The Bull Gator (3/10/10)

Jose Jose (that’s not a typo) has been released from his scholarship with UCF.  Those of you that follow USF recruiting closely remember Jose being one of the more sought after prospects by the Bulls.  He was deemed as someone who could come in and contribute right away and USF wanted him.  Early in the recruiting cycle, Jose committed to Tennessee, but opened back up when Lane Kiffin jumped ship for USC.  After dropping the Vols, Jose pledged his allegiance to USF, only to make a switch on National Signing Day (despite showing up to his high school that day in a Bulls’ hat).  The offensive lineman from Miami Central was thought to be able to play along the line or switch to the other side of the ball and try his hand at defensive tackle at the collegiate level.  Now he’ll get a chance to see how junior college treats him.  Jose was released from his scholarship after being arrested and charged with aggravated assault with a firearm and having a concealed weapon last week.  UCF head coach George O’Leary wasted little time, dismissing Jose on Monday.  Don’t be upset this one got away Bulls’ fans.  Sometimes these things just turn out for the best.  Skip Holtz may have pulled the trigger on Jose’s release even quicker than O’Leary did.
You are all aware of FSU’s sod cemetery, right?  If not, here’s the idea: the Seminoles have a cemetery for pieces of turf they acquire during road victories.  With the program being forced to vacate 12 victories for downright dirty cheating (!), several of those road wins are technically now a whole bunch of nothing.  Think you remember them happening?  You don’t.  They don’t exist.  Were never played.  So to reflect that in the sod cemetery, a Florida fan with an assistant in tow placed asterisks where they belong.  Asterisks as in “career homerun leader.”  Asterisks are fun.  They give us some breathing room.  They help classify what we may be claiming.  Basically they add an element of truth.  In this case, “yeah you won that game, but you did so with no-good cheaters.”  A round of hearty applause to the individuals that pulled this off.  Pranks pulled off successfully against a rival program always deserve admiration.  And to you FSU fans out there, sometimes it makes it a lot easier if you can learn to laugh at your own team. (H/T: One Eyed Willy)
The NCAA has given Maryland and Texas (every place else seems to list Texas first, but I’m going all alphabetical on you) an extra year allowing their head coaches-in-waiting to have multiple off-campus visits to recruits.  The new rule limits those designated as the next head coach to the same rules current head coaches have to abide by.  The Terrapins and Longhorns will get one extra year to recruit with the old rules before having to comply with the new ones.  My guess is the schools will appeal again next year or come up with some other designation for their coach-in-waiting.  Having an assistant coach who can’t recruit the same way as other assistants doesn’t help.  The coach-in-waiting designation might, but limited off-campus visits don’t.  Then again, if you’re Texas neither may matter much when it comes to recruiting.  Mack Brown isn’t leaving anytime soon and you’ll still end up doing better than okay each year.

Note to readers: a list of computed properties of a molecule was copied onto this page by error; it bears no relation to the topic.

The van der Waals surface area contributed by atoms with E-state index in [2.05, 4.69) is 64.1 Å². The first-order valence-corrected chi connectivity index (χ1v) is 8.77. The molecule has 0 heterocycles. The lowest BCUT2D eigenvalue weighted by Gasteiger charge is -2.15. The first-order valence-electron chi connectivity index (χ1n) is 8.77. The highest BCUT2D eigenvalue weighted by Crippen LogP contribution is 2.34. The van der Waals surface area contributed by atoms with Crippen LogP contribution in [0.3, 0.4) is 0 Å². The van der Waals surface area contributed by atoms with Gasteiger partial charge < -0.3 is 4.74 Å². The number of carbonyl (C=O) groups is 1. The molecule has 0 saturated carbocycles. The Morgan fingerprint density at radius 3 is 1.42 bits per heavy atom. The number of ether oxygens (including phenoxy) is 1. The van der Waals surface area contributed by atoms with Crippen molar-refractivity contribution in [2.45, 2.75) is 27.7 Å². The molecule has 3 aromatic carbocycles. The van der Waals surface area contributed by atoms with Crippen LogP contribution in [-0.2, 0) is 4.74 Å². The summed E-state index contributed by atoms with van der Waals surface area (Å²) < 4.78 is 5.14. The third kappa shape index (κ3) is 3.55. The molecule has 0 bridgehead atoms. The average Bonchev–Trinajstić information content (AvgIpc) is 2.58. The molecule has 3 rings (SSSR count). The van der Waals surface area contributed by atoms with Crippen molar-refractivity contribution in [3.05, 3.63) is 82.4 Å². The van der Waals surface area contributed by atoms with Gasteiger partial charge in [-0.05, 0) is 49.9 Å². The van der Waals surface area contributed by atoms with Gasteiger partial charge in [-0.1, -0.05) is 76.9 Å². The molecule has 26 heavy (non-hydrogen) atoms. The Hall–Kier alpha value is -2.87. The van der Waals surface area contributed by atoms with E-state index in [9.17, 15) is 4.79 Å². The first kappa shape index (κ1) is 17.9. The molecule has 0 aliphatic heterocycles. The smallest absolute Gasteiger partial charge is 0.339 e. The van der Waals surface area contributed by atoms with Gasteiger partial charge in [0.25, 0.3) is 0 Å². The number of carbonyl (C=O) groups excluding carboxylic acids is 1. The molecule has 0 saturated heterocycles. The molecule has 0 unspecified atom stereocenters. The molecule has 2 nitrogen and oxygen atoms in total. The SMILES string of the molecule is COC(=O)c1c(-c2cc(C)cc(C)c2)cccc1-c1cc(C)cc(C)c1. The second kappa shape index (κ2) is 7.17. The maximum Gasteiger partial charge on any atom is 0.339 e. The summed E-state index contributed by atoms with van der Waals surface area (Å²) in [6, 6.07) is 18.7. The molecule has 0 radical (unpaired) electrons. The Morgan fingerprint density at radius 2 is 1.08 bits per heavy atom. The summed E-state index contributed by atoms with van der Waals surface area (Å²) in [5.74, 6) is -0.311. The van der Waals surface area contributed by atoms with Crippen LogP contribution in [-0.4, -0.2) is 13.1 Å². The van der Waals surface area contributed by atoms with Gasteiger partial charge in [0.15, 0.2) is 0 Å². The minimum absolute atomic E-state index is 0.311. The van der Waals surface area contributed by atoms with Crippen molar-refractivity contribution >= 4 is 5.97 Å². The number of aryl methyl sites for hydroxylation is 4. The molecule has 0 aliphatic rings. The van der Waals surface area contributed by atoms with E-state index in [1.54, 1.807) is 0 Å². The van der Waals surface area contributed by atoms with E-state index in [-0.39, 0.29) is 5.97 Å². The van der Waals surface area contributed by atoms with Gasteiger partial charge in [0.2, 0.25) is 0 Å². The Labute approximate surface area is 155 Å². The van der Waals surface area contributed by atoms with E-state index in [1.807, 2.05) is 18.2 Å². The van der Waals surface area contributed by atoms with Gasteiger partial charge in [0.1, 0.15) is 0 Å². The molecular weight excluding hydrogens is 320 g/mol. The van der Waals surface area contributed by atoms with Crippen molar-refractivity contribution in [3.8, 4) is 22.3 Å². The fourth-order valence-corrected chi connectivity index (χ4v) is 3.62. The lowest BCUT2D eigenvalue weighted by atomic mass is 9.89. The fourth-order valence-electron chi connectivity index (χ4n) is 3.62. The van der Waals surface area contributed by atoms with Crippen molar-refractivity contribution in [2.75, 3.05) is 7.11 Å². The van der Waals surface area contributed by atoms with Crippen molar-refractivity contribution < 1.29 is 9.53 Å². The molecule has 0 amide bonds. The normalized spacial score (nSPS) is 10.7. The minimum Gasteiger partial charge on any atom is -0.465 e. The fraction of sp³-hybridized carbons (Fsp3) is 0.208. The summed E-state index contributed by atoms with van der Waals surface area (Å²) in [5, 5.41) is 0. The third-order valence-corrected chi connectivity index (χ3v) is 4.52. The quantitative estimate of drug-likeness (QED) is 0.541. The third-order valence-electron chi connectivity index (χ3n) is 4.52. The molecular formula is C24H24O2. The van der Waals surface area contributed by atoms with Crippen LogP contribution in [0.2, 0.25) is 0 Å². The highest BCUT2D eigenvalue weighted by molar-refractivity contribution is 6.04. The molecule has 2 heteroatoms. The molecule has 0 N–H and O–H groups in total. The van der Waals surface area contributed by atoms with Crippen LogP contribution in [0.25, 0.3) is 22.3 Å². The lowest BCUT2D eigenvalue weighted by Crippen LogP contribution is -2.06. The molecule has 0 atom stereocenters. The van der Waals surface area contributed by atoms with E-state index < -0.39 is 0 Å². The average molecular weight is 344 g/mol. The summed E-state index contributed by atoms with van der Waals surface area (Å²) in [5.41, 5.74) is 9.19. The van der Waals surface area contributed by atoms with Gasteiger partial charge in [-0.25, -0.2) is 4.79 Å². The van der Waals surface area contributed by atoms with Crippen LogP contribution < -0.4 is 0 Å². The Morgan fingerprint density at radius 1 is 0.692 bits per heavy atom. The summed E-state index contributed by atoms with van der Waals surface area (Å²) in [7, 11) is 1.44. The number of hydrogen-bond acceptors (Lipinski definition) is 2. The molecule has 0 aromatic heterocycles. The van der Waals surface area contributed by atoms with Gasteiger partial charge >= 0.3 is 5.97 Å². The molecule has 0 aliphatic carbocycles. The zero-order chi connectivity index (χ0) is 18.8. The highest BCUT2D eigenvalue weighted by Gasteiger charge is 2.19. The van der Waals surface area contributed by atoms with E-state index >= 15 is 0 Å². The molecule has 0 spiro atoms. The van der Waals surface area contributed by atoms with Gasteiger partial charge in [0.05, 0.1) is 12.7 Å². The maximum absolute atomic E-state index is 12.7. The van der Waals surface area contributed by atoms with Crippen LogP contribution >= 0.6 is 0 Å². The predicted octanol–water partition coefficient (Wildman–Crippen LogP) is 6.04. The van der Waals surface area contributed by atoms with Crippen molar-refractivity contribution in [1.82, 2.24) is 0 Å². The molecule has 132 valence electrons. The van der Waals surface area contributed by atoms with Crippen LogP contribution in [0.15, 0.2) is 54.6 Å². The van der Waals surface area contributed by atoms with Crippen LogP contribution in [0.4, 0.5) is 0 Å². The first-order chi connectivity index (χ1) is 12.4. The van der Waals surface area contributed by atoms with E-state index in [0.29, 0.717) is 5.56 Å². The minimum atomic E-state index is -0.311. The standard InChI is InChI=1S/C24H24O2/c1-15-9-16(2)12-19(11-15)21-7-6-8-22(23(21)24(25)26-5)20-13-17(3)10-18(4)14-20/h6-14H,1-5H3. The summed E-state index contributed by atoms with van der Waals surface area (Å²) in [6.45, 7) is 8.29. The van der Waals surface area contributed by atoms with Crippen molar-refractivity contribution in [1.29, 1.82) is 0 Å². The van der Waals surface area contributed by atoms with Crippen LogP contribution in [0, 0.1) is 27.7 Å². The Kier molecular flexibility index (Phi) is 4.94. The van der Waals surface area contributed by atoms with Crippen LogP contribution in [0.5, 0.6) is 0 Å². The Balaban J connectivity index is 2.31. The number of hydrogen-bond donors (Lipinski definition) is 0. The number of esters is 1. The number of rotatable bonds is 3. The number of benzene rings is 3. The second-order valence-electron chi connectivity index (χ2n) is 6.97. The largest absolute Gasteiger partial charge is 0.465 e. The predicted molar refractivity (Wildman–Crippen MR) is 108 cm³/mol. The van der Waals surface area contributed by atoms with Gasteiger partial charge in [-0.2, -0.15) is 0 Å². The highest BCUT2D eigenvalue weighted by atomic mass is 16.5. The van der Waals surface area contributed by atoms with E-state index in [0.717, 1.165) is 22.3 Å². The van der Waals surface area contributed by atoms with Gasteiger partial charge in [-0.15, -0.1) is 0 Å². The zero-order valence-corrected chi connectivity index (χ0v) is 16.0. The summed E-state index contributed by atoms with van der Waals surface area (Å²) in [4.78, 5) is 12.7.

Not that many knew, but there was still a five-star recruit out there that had yet to sign.  His availability is no moreLatwan Anderson is headed to Miami.  Anderson originally committed to West Virginia, but ultimately decided to head to the Hurricanes because he could see himself living in Miami after college, but not West Virginia.  Seems reasonable I guess.  And yet another reason recruits choose certain schools.  We’re up to about 1,837 at this point.  Anderson was #15 on the Rivals100 and was the nation’s #2 athlete.  He’ll most likely end up playing defensive back although wide receiver might not be out of the question.  Okay, so living in the city wasn’t the only reason, but he definitely did mention it.  Anderson also cited his belief that Miami is closer to winning championships that West Virginia.  Historically, that’s definitely true, but these days who knows which one of these programs could take the leap to contender.
Today’s list is at least football involved.  Just a few short movie clips for your viewing pleasure.  If you can’t wait live football this time of year, you can wear out your football movie DVDs at the very least.  Of course you knew which one I would be starting with.
1. I give it a 10.

3. My name is Willie.
4. Wait just one second. How’d this one get in here???
The Sixth Man: USF’s basketball season most likely came to an end today.  Well, not their season as much as their NCAA Tournament hopes.  The NIT is squarely in sight and that’s a great thing for the Bulls.  It’s not the ultimate goal, but at 20-12, this program took a huge step forward during the 2009-2010 season.  Unfortunately it was USF’s shooting woes that destroyed their chances against Georgetown in the second round of the Big East Tournament.  The Bulls shot 29.1% from the floor against the Hoyas and only made one of 10 three-point attempts.  Georgetown, on the other hand, made seven of 14 shots from behind the arch and controlled most of the game.  The loss was especially devastating for the Bulls because a win could’ve meant a tourney invite.  But they should be proud of this season and proud of what they are building.  If star guard Dominique Jones decides to return for his senior season (and he should), USF will be in a great position to move even higher up the Big East ranks.  Stan Heath has the program headed in the right direction and if he sticks around, he’ll have the Bulls in the Big Dance sooner or later.

Breaking Down the Florida Gators’ 2010 Recruiting Class – Part 1

Now that we know who has signed with Florida, we can start to analyze them with a fine-toothed comb throughout the spring and summer and project what they will do once they suit up for the Gators.  In four neat parts, I’ll give my early thoughts about each of the signees and how they may contribute in 2010.